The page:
be prepared to take the test. If you were late to class or absent from
the previous class meeting, you are responsible for getting class notes
and assignments from another student in the class or from the
instructor.

- If you are late to class, it is possible that you have already been marked
absent by the time you arrive. It is your responsibility to notify the
instructor after class that you were late rather than absent.

- Take care of any personal needs outside of class time. Except for
emergencies, you should not need to go to the bathroom, get a drink of
water, etc. If you need to leave the room at any time while class is
in session, you should ask for permission.

- There should be no personal conversations or moving around during class
without explicit permission. These actions are disturbing to other students
and to the instructor. Be courteous and respect the rights of others.

- Cell phones must be kept in book bags and programmed in a silent or vibrate
setting during class.

- You should respect the property of your college. No eating, drinking
(other than water), smoking, dipping, chewing tobacco, etc. in the classrooms.
Also, no writing or carving on the desks, chairs, podium, etc. Any willful
vandalism or destruction of Citadel property will be dealt with appropriately.

Daily Schedule

Dates | Topics Covered |
---|---|

Jan. 13 | Overview of Mathematical Modeling plus Chapter 1 Algebra Toolbox |

Jan. 15 | Section 1.1: Functions and Models |

Jan. 18 | Martin Luther King Day (no classes) |

Jan. 20 | Section 1.2: Graphs of Functions |

Jan. 22 | Section 1.3: Linear Functions |

Jan. 25 | Section 1.4: Equations of Lines |

Jan. 27 | Chapter 2 Algebra Toolbox |

Jan. 29 | Section 2.1: Algebraic and Graphical Solutions of Linear Equations |

Feb. 1 | Section 2.2: Fitting Lines to Data Points: Modeling Linear Functions |

Feb. 3 | Calculator Workshop: Computing SSE and Average Error |

Feb. 5 | Review of Chapter 1 and Sections 2.AT-2.2 |

Feb. 8 | Test 1: Chapter 1 plus Sections 2.1-2.2 |

Feb. 10 | Section 2.3: Systems of Linear Equations in Two Variables |

Feb. 12 | Chapter 3 Algebra Toolbox |

Feb. 15 | Section 3.1: Quadratic Functions; Parabolas |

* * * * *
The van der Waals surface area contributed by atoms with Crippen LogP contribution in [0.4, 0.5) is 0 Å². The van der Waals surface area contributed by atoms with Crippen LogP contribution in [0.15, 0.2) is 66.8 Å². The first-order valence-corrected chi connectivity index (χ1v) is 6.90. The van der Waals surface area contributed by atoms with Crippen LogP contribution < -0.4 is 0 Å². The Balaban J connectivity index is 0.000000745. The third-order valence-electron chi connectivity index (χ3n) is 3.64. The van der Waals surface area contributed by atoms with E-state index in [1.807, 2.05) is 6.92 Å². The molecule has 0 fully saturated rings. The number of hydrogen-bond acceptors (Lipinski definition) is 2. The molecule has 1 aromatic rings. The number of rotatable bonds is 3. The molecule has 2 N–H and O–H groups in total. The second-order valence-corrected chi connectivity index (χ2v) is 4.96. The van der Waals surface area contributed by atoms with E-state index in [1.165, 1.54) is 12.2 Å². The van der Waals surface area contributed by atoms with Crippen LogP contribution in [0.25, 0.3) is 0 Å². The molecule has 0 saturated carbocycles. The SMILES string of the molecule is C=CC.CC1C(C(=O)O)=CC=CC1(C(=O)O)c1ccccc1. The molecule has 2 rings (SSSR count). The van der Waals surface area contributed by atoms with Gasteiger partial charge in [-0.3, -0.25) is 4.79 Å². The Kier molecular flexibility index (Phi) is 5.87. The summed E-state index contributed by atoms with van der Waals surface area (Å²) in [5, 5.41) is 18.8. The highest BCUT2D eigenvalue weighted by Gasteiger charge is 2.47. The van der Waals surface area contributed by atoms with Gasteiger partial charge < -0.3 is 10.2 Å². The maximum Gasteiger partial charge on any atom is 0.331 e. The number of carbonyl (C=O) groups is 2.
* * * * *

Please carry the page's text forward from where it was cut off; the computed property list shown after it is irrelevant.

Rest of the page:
Feb. 17 | Section 3.2: Solving Quadratic Equations |

Feb. 19 | Section 3.2: Solving Quadratic Equations (continued) |

Feb. 22 | Section 3.4: Quadratic and Power Models |

Feb. 24 | Section 4.3: One-to-One and Inverse Functions |

Feb. 26 | Review of Section 2.3, Chapter 3, and Section 4.3 |

Feb. 29 | Test 2: Section 2.3, Chapter 3, and Section 4.3 |

Mar. 2 | Chapter 5 Algebra Toolbox |

Mar. 4 | Section 5.1: Exponential Functions |

Mar. 7 | Section 5.2: Logarithmic Functions: Properties of Logarithms |

Mar. 9 | Section 5.2: Logarithmic Functions: Properties of Logarithms (continued) |

Mar. 11 | Section 5.3: Exponential and Logarithmic Functions |

Mar. 14 | Section 5.3: Exponential and Logarithmic Functions (continued) |

Mar. 16 | Section 5.4: Exponential and Logarithmic Models |

Mar. 18 | Section 5.5: Exponential Functions and Investing |

Mar. 21 | Effective Annual Yield |

Mar. 23 | Review of Sections 5.1-5.5, EAY |

Mar. 25 | Test 3: Sections 5.1-5.5, EAY |

Mar. 28-Apr. 1 | Spring Break (Take book home to study during break!) |

Apr. 4 | Section 5.7: Logistic Functions |

Apr. 6 | Section 6.1: Higher-Degree Polynomial Functions |

Apr. 8 | Section 6.2: Modeling with Cubic and Quartic Functions |

Apr. 11 | Section 6.3: Solution of Polynomial Equations |

Apr. 13 | Section 7.1: Systems of Linear Equations in Three Variables |

Apr. 15 | Section 7.1: Systems of Linear Equations in Three Variables (continued) |

Apr. 18 | Section 7.2: Matrix Solutions of Systems of Linear Equations |

Apr. 20 | Review of Sections 5.7, 6.1-6.3, 7.1-7.2 |

Apr. 22 | Test 4: Sections 5.7, 6.1-6.3, 7.1-7.2 |

Apr. 25 | Review/Course Evaluations |

Apr. 27 | Section 06: (Wednesday) Final Exam, 1:00-4:00 p.m. |

May 2 | Section 08: (Monday) Final Exam, 1:00-4:00 p.m. |